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Fishing's Good Inside, Outside, All Around The Sound

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On: Fri, Jan 15, 2016 at 9:42AM | By: Captain Ron Kowalyk

Offshore: You still had to have a suitable vessel to venture off the beach but the bigger head boats reported nice catches of snapper, grouper, and kings. Other crews found those smoker kings from 3–9 miles out; just look for the birds and boils. Scads of Spanish hacked baits and softplastics pitched into the bait pods just off the pass mouths and off the close reefs at 3–5 miles. Polish up those old spoons and lace in a length of 60lb. mono; maybe you get your metal back outa the assault.

Other action was good on snapper, white grunts, and sharks on the close marks. Diggers hooked up some goliaths and short grouper on pins. Cobia are the stars if you sit out on top of the reefs at 3–5–9 miles; pins have been the top baits but don’t go throwing back those squirrel fish, bluerunners, and catfish, bigger maybe better at times; keep the faith. Red-and-white ½-oz. jigs tipped with mullet, white shad tails, and even a big shrimp are handy offerings for cruising ling and kings. Chumming is a pretty good idea.

Backbay: The redfish have adjusted to the drop in water temperature and are hungry for shrimp, pins, shiners, and crab parts. Some lucky anglers have sight-fished reds lollygagging on the shallow pots trying to get warm. A hunk of mullet, Spanish sardines, or a gob of shrimp can get the lazy sunners moving. Crews reported good bites in Estero Bay and on the flats on the inside bars around the Ding in Pine Island Sound. Gold and silver spoons also took fish, but you’ll need to wait out the late morning warm-up. We found reds cooperating under the mangrove edges and kept to our good-old-boy pattern of shrimping jig under a popping cork; no monsters but some slotties for the pan. Bring plenty of stinky shrimp for chumming the bushes; gotta get ‘em riled up with a nice scent trail. Old dog, old tricks. Trout can be on a hellacious chew, but you’ll need to cover some real estate to find good slot fish lots and lots of shorts. Sheepies are thick around the structures near the passes and at the feeder creeks; crews nabbed some fatties on Mound Key in Estero and in the York Cut up north; good stuff!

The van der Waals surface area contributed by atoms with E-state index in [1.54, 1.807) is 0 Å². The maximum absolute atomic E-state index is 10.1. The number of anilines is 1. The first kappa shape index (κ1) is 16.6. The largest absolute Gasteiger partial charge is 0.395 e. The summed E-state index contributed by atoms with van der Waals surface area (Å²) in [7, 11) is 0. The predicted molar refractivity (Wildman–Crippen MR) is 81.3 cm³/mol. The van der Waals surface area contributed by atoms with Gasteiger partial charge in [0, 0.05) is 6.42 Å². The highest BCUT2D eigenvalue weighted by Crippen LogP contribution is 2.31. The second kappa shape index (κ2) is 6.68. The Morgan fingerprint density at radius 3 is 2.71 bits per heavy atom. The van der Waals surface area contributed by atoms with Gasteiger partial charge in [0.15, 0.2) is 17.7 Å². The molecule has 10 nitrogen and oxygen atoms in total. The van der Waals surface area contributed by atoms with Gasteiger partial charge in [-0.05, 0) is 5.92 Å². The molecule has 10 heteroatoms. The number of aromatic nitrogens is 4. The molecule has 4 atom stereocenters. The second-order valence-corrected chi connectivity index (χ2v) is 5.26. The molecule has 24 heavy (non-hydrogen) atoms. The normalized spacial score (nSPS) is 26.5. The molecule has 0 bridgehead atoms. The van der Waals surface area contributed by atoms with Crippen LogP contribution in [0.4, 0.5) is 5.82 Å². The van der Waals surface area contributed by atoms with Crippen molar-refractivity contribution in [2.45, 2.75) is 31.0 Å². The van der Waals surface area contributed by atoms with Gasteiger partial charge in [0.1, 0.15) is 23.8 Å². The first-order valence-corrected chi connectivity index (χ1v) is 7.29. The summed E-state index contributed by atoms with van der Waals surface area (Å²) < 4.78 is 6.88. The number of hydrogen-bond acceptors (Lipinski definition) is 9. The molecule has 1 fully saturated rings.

Freshwater: Bass addicts slowed their patterns used shiners, blown nightcrawlers, and scented softplastics. There are plenty of bucket mouths in the pitches and ponds. Don’t overlook the masses of cichlids hungry for wigglers and shrimp bits.

Capt. Ron Kowalyk: 239-267-9312


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